Yellow Iris, Levee Road
Yellow Iris are an invasive species, but they fly their spring flags so brightly they are a delight to see every year. I wonder how they got here originally, some pioneer woman wanting a bit of beauty, a Chinese herbalist for some cure, or maybe some fauna was responsible? Whatever their origin, they now populate riparian riverbanks, and earthen levees along the Delta’s 1,000 miles of waterways.
According to PlantRight, Iris pseudacorus is a fast-growing and rapidly-spreading invasive plant that can out-compete other wetland plants, forming almost impenetrable thickets. It grows to 5 feet tall and has yellow, showy flowers. It often blooms from mid-spring to summer and its leaves remain green all year when there are mild winters.
Like me, most people don’t realize they are invasive, so enjoy them, but don’t transport or propagate them. ‘Yellow Iris, Levee Road’, plein air, 6×8″, oil on canvas panel, available.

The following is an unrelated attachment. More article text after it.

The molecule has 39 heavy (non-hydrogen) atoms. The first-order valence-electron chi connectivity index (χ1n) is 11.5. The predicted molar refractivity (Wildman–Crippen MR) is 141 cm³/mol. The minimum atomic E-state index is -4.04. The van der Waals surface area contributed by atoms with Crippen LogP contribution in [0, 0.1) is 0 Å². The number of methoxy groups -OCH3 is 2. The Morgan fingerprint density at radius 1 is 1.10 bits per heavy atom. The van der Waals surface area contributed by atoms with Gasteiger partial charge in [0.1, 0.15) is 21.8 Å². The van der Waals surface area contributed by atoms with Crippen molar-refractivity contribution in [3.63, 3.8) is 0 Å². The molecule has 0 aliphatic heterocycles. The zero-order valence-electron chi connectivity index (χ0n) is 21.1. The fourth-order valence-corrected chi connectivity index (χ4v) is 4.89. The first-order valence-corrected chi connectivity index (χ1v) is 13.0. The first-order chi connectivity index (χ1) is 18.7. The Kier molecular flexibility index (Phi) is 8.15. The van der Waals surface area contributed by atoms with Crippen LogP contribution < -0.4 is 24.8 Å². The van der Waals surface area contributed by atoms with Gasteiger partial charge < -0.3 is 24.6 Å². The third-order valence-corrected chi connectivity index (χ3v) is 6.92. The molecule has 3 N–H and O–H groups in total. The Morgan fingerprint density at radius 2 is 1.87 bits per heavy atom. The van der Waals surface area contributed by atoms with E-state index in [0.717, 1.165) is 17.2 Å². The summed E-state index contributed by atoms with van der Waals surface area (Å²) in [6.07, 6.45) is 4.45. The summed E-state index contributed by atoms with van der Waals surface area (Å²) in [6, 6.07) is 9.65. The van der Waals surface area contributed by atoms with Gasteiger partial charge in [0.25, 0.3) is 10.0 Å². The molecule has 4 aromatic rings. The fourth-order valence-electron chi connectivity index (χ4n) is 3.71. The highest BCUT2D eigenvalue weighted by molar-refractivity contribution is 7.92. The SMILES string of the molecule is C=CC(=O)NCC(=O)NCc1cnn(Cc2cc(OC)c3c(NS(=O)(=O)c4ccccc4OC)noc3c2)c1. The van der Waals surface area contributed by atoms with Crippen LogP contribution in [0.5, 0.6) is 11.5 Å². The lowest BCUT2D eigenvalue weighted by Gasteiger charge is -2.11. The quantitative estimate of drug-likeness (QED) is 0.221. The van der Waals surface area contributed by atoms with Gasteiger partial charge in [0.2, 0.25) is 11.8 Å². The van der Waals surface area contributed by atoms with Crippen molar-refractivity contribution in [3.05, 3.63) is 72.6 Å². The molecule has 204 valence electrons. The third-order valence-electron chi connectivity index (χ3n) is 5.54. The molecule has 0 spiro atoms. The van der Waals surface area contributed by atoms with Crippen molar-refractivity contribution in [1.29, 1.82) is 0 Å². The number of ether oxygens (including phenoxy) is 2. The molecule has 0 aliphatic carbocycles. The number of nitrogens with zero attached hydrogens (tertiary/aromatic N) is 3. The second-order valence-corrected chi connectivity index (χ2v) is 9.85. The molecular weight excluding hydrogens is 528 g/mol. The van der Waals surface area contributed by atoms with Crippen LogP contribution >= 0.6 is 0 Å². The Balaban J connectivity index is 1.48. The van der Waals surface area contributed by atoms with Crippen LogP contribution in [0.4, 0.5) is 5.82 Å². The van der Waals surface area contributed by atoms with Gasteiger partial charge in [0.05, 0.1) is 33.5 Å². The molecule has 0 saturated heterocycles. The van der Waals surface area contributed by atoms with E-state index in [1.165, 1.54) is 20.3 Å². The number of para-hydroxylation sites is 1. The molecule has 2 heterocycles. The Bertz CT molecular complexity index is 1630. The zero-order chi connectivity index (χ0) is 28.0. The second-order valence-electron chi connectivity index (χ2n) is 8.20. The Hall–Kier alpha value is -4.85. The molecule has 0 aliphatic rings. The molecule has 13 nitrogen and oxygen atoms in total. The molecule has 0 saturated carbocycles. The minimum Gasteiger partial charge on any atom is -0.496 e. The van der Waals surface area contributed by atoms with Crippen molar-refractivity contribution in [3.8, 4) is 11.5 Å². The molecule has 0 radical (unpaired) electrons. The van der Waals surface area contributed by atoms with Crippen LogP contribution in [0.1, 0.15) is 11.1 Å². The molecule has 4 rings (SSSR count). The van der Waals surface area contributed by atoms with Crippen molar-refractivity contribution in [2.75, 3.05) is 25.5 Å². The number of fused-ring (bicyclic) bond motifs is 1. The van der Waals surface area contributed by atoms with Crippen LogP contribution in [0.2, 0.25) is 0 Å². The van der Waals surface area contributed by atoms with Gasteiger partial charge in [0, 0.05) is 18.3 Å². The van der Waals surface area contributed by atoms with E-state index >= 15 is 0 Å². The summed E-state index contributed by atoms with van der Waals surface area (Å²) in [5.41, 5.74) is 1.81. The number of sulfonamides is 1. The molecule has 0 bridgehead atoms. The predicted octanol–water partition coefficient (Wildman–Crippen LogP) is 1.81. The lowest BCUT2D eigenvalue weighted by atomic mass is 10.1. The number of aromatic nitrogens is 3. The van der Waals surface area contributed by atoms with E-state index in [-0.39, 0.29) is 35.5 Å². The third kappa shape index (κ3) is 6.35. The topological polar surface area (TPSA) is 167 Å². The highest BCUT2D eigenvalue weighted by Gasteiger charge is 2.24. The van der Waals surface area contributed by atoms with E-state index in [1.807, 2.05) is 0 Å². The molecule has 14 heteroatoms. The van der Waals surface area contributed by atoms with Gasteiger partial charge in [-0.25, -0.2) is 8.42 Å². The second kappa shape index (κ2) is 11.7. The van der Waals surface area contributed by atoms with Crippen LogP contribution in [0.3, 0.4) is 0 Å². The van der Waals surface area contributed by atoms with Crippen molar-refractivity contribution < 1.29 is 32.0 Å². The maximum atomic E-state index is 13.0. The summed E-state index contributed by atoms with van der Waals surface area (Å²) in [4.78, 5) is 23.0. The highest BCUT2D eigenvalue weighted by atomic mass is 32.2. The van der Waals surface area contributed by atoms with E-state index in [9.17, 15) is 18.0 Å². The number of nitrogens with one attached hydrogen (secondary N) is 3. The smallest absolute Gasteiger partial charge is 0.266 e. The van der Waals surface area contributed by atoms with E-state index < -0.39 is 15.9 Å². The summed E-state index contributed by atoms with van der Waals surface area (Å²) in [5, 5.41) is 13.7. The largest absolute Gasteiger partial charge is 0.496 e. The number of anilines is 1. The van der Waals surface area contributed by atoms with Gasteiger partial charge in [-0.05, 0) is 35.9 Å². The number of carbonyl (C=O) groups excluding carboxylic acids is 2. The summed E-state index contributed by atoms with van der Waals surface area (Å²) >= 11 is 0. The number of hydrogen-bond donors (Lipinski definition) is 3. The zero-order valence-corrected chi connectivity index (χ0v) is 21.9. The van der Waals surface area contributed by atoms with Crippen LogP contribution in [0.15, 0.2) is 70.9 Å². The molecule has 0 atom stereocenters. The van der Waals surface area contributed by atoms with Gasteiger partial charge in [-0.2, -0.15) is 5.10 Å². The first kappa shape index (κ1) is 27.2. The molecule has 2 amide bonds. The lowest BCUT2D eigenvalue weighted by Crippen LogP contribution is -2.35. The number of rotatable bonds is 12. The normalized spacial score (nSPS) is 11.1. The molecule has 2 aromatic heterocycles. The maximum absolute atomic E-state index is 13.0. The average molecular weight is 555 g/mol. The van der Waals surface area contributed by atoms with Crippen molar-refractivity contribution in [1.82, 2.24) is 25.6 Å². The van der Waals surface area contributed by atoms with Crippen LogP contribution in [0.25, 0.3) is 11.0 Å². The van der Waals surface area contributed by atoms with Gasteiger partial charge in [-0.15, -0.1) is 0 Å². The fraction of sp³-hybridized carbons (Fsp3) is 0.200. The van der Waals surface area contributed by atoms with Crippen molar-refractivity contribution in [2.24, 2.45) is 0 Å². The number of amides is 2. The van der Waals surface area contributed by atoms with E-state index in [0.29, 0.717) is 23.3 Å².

Joanna Jeronimo has been an award-winning painter for over 30 years. While living on Maui, her work was represented by Wyland International Galleries, among others. She was the Art Reviewer for the Maui News, an art teacher, contest judge, and a recipient of the prestigious Telly Award for creating the PBS documentary “ArtScapes: The Power of Culture and Art”. She is also a National Chicken Cook-Off Champion and home is now the Delta where she paints, inspired daily to create new art and healthy food. Contact: firstname.lastname@example.org or to see her work: https://www.facebook.com/
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